Master of arts in science teaching (MAst) celebrates first six years
21 Apr 2017 By Brad Stauffer
Sixty new middle and high school science teachers over six years. Sixty people who likely would not be teaching science today had it not been for the College of Education and Human Science’s Master of Arts with emphasis in science teaching (MAst) program. Established in 2010, the MAst program undertook the task of recruiting science majors and professionals to become science teachers.
The program’s development was initially supported by a National Science Foundation (NSF) Robert Noyce, Track I, Phase I grant (2010-2016) that also provided 60 stipends to pay for the full cost of the master’s degree with initial teacher certification. MAst is a 14-month program in the Department of Teaching, Learning and Teacher Education (TLTE) that prepares post-baccalaureate science majors and professionals in science fields to teach in Nebraska secondary schools and elsewhere.
The project team, led by principal investigator (PI) Elizabeth Lewis, associate professor in TLTE, was also awarded a second $800,000, three-year Noyce grant in September 2015 to support 30 more individuals to become science teachers, along with funding to continue to research the practices of beginning science teachers. The MAst program engages science professionals in a research-informed program of study that supports them in developing the knowledge, skills and dispositions necessary to meet the challenges of the modern American secondary science classroom.
Co-PIs, Dan Claes, professor and chair of the Department of Physics and Astronomy in the College of Arts and Sciences; Tiffany Heng-Moss, professor of entomology and associate dean in the College of Agricultural Sciences and Natural Resources; and David Harwood, professor of earth and atmospheric sciences in the College of Arts and Sciences, work with Lewis to identify promising new science teachers.
“It is with pride that we can say many of our MAst preservice science teachers who were the first to graduate in 2012 and 2013 are now in their fourth and fifth years of teaching,” said Lewis. “Many of these Noyce-supported alumni science teachers are now department chairs and mentoring their own student teachers.”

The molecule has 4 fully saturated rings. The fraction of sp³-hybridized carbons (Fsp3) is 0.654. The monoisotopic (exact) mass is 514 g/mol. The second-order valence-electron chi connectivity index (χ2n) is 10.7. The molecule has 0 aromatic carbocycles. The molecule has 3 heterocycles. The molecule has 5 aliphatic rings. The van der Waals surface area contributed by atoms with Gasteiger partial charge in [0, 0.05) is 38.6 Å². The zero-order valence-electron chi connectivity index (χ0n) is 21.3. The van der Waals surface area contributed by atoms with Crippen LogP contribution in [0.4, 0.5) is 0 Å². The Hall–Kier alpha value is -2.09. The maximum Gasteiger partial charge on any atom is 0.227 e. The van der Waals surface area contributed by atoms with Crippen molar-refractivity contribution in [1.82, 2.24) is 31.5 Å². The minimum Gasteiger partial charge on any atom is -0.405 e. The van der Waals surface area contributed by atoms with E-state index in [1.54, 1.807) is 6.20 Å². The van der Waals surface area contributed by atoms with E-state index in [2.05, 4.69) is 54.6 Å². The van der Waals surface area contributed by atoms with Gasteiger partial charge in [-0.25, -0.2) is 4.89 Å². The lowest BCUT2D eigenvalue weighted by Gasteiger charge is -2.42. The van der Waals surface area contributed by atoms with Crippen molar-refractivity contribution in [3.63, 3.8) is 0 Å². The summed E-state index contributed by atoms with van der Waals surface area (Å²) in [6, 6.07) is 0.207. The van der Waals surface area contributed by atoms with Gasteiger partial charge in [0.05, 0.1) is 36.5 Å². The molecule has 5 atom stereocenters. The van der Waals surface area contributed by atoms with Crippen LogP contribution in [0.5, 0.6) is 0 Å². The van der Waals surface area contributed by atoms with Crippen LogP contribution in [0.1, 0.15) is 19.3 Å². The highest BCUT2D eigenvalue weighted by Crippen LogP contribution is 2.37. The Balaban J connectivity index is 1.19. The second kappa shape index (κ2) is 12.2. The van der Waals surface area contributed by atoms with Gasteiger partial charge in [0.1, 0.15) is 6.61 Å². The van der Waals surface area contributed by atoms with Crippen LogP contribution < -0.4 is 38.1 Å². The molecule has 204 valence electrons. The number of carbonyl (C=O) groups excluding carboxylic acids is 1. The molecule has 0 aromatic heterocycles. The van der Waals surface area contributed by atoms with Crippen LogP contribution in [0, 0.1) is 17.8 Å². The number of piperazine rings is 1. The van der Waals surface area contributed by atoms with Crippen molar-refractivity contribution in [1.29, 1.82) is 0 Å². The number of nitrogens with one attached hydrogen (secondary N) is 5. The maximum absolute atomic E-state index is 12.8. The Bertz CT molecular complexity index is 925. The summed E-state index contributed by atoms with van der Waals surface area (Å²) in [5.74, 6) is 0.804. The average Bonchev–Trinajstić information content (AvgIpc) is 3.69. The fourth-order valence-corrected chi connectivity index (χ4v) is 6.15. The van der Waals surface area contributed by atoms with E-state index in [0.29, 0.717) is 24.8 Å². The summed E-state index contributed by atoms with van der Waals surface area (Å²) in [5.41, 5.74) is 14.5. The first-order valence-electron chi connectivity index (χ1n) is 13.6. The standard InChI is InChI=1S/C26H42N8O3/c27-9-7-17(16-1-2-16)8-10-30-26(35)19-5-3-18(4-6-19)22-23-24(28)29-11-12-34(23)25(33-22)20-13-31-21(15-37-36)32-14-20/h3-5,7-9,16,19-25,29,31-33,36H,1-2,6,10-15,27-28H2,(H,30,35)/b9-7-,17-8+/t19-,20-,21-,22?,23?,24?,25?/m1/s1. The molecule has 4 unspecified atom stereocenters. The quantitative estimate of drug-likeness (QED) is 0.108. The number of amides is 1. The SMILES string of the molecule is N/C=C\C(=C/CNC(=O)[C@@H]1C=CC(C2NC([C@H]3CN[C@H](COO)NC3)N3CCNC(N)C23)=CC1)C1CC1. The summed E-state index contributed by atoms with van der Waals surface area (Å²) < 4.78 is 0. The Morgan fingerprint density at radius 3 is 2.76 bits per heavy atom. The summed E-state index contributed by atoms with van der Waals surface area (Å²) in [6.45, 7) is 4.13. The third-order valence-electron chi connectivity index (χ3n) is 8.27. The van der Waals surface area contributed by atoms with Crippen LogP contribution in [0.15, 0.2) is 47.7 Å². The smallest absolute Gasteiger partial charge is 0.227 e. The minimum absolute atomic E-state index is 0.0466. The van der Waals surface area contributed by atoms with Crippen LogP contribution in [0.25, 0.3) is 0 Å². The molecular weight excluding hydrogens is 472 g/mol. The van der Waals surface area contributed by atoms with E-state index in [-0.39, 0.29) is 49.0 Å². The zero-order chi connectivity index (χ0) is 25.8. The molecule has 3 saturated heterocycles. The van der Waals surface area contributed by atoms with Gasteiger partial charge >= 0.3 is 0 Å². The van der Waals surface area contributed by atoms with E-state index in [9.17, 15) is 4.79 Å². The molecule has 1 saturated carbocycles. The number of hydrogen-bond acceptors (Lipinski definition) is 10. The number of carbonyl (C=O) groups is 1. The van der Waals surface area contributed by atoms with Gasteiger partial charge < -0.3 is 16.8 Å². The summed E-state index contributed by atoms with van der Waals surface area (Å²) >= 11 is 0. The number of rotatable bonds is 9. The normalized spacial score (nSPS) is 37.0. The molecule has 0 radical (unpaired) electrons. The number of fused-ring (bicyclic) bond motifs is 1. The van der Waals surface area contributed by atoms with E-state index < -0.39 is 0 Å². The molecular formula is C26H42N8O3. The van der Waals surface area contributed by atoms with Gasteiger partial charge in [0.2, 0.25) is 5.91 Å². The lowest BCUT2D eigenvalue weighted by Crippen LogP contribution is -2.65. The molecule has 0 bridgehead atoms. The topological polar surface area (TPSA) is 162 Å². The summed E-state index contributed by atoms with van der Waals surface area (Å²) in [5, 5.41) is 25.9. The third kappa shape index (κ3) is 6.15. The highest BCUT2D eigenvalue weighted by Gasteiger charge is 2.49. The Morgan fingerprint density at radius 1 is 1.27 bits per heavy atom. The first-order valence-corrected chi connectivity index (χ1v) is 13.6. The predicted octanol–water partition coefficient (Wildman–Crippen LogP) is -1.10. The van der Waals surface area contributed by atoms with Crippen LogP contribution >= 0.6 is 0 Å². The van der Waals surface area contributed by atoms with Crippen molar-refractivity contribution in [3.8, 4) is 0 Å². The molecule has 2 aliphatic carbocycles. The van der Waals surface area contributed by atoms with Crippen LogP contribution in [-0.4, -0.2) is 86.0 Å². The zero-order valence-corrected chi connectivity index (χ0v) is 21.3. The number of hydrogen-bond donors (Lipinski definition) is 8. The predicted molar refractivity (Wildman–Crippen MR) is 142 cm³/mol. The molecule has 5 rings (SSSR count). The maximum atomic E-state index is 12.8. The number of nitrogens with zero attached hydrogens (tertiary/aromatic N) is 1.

With Noyce grant funding, students in the program receive $16,000 stipends that cover their tuition costs. The program strategically addresses national and state shortages of science teachers. In turn, these teachers will inspire their students to pursue further education and careers in science, technology, engineering and mathematics (STEM)—future professionals that the United States urgently needs to remain competitive on an ever-changing global stage.
In addition to serving recent bachelor degree graduates from science fields, the MAst program has also successfully helped individuals who have been working in STEM professions transition into secondary science teaching careers. MAst graduates include, among many different types of scientists, a medical doctor, a broadcast meteorologist, and a veterinarian.
The second Noyce grant is continuing to support the MAst program’s history of success. Candidates who enroll in the MAst program and receive Noyce stipends agree to teach for two years in a high-needs school district in the U.S. Over 95 percent of participants complete the program and acquire their teaching certificate. In the first five cohorts of students, about 70 percent have stayed in Nebraska to teach science. Additionally, 93 percent of those teachers who finished their two-year commitment in high-needs schools continued working in those schools.
A new report of the MAst program’s first six years with the NSF Noyce, Track I, Phase I grant is available at http://go.unl.edu/noycereport. It features a history and overview of the program and highlights many of the accomplishments. The report also profiles Nebraska MAst graduates and introduces a longitudinal research study, led by Lewis, involving MAst participants and the effectiveness of teaching practices of beginning science teachers.
“This project has been an exciting time for all of us here at Nebraska,” said Lewis, “and we are delighted to continue our efforts to raise the bar in science education. We appreciate NSF’s vote of confidence with the second Noyce grant and just awarded 10 stipends to support more individuals to become science teachers starting in May.”
For more information about the MAst science teacher preparation program please visit the MAst webpage.
College of Education and Human Sciences
Teaching, Learning & Teacher Education